7 thoughts on “Bob Jones”

  1. I’ve been asking around for about 10 years, to no avail. We used to be friends, he was a great guy. I hope he’s okay.

    1. I too would like to get in touch with Bob Jones. I first met Bob in 1962 in New Haven when Bob was working at WAVZ Radio. I was a kid in high school (not much younger than Bob) working at WHAY Radio in New Britain, Ct. A colleague of mine, Jeff Sprung, was a close friend of Bob’s. Sprung used to take me down to WAVZ to watch Bob work. Jones was a consumate pro at a very early age. His dream, like many of us, was to work at WNEW. He made it. I listened and learned. Bob Sirkin

  2. Bob and I worked together on the Milkman’s Matinee from 1975 to 1979. He was a truly delightful co-worker as well as a top-flight talent. He even loaned me his car when mine broke down one night. One of the sponsors of the Matinee was the Clam Broth House in Hoboken, NJ. With a gracious reference to my late wife, Bob would include this line in the live commercial: “The Clam Broth House makes the second-best linguine with white clam sauce in New Jersey. Sharon Fisher makes the best.” Of course, the restaurant had to have us all over for dinner one night to show off its linguine with white clam sauce! One night in 1978, Bob asked me if I knew what had happened to the old WNEW music library from the 1950s and early 1960s. “I’ve got about 45 albums from that library,” I told him. He asked me to bring some of them in. For a while, we would play one cut per night from the old albums during the 3AM-4AM hour of the Matinee. Then it was an entire album side, then an entire album. Eventually, WNEW returned its entire music programming to the standards that had made it great in the first place. If you will forgive the pun, Bob was first vocal and then instrumental in the station making the change.

  3. The Clam Broth House had the best bouillabaisse on this side of the Atlantic. And if I remember correctly, women were not allowed into the bar until sometime late into the 1960’s, perhaps even into the ’70’s.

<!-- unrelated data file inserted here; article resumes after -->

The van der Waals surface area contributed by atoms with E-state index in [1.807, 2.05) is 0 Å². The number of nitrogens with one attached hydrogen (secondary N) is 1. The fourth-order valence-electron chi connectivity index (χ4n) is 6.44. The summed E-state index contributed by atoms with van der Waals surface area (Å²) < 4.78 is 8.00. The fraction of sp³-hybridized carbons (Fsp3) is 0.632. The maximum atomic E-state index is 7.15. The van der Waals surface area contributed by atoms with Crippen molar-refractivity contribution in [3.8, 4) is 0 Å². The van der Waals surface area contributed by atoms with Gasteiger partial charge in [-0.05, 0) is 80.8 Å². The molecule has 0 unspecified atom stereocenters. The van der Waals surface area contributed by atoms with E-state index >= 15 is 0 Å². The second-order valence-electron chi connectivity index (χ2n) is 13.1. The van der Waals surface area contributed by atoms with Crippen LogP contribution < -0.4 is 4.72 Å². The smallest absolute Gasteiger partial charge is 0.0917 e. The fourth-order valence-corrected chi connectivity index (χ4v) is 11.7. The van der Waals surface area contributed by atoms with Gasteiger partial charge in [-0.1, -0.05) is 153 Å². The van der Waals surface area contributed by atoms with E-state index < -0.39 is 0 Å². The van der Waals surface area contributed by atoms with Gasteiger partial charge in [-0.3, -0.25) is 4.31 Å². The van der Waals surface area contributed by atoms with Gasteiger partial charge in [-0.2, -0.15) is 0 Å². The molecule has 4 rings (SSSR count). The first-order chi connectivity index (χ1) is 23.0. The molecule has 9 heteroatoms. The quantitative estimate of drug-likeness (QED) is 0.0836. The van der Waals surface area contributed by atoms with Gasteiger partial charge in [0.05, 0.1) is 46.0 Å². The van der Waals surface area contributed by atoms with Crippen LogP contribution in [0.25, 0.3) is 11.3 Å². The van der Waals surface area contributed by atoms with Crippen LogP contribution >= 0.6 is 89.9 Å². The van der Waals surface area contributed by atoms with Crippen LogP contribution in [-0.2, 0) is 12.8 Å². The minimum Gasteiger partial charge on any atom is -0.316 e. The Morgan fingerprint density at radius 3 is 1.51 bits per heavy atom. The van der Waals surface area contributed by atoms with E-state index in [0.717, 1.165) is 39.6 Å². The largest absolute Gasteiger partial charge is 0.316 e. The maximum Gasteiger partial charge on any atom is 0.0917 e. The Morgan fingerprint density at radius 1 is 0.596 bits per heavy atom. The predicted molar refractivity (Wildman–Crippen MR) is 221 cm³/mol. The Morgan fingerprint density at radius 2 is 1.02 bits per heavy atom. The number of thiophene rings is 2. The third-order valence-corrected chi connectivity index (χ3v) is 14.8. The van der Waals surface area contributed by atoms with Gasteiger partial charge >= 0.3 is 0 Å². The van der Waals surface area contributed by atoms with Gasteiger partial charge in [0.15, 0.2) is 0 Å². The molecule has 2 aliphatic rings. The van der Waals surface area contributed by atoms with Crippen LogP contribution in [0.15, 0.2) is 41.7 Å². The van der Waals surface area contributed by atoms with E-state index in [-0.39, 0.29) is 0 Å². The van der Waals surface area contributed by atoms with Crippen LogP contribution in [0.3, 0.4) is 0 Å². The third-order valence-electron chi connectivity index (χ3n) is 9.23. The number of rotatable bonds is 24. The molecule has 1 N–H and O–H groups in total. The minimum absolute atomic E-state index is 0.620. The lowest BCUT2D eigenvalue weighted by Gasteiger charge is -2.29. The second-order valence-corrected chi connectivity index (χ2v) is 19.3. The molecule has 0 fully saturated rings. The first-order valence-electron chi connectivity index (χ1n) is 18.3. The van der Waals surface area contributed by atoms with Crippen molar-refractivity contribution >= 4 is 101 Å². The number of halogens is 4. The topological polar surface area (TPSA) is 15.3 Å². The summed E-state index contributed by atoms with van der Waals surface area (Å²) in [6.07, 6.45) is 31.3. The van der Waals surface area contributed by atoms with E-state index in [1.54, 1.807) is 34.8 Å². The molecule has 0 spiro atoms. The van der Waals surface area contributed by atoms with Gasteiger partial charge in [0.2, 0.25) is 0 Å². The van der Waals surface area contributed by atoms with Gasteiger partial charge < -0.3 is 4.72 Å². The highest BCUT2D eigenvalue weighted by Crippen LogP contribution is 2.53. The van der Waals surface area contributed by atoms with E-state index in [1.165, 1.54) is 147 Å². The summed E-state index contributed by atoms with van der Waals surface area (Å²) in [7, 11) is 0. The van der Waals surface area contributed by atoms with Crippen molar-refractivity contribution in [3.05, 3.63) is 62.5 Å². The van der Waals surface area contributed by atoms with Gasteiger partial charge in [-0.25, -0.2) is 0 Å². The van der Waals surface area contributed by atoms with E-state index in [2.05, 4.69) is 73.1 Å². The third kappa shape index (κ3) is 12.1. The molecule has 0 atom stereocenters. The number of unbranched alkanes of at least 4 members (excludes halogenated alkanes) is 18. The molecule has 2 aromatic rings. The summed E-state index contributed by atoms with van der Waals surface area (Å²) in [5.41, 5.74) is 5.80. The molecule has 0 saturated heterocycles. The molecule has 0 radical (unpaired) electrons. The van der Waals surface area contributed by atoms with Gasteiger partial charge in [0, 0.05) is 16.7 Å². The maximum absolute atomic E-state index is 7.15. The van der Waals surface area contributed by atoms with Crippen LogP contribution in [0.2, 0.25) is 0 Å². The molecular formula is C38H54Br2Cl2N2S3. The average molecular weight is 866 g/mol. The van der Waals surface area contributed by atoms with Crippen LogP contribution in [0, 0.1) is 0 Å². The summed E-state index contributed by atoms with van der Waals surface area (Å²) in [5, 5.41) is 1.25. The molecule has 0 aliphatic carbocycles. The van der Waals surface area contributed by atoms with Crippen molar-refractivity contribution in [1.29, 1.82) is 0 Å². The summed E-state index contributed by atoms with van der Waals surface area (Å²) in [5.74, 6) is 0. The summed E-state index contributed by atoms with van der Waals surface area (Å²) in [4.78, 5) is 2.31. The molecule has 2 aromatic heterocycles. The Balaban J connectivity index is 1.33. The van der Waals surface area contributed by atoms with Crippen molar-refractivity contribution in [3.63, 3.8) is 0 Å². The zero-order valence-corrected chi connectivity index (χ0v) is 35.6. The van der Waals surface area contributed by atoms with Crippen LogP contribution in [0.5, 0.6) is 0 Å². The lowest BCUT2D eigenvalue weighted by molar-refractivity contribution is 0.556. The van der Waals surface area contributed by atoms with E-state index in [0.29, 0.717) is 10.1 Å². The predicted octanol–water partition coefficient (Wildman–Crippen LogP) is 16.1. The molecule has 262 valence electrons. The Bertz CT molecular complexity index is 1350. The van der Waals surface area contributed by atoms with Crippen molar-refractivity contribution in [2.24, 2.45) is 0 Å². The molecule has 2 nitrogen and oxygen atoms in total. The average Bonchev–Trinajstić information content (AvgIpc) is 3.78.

Thanks for everything you are all doing to keep the memories lingering on…

  4. On 12/29/2012 Bob Jones passed away.
    Bob was the host of “The Milkman’s Matinee” on WNEW-AM from 1975-1979. He also hosted an evening version of “The Make-Believe Ballroom”. Bob also worked at several other stations including WHN, WQXR and WQEW.

    Bob was last in the tradition of all the great Milkmen, which it should also be noted was the first all night radio program ‘when the day begins, the music begins’, just like WNEW pioneered playing records (instead of live bands) as filler in between coverage of the Lindbergh kidnapping trial which morphed into the Ballroom when Martin Block moved it and himself from California to New York.

    We (his family) are collecting stories, pictures, and audio from Bob’s life at:

    Thank you for sharing this request.

    George Weiner

  5. Bob Jones was an interesting persoanlity to listen to. I first discovered Jones on the Milkman’s Matinee on WNEW back in 1977. I had my clock radio set to 4AM to listen to WNEW with Jones on the air.

    Bob Jones signed off his show every morning, and although to this day I never knew what his closing meant, but it was cute, “Of love be more careful than anything.

    Bob Jones a great radio persoanlity that left us too soon. Rest in Peace, and prayers for the Jones family.

    Kevin L. Seaqly

  6. i grew up with wnew. it supported and validated my love of the “standards” of the 20’s, 30’s and 40’s, which was uncommon, given that i was a child of the 50’s. i was a student at columbia college in the mid-1970’s and was very involved in their radio station, wkcr-fm. on saturday nights (actually, early sunday mornings) i would listen to bob jones while driving home from whatever party or concert i had attended. my understanding of how radio “worked” enabled me to appreciate just how talented he was. i remember one instance where, approaching the 2am news, he talked over a “back-timed” music bed for 90-120 seconds, never stumbling, maintaining his rhythm and perfect clarity of topic and ending with, “this is wnew in new york”, exactly as the music concluded and just before the hour chime sounded. i was transfixed in my car as i listened and exclaimed, “holy s**t” when it was over. he was an absolute master of technique coupled with intelligence, wit and an understanding of the music he was playing. this is a nearly lost art and certainly not known nor understood by our youth. enough said.

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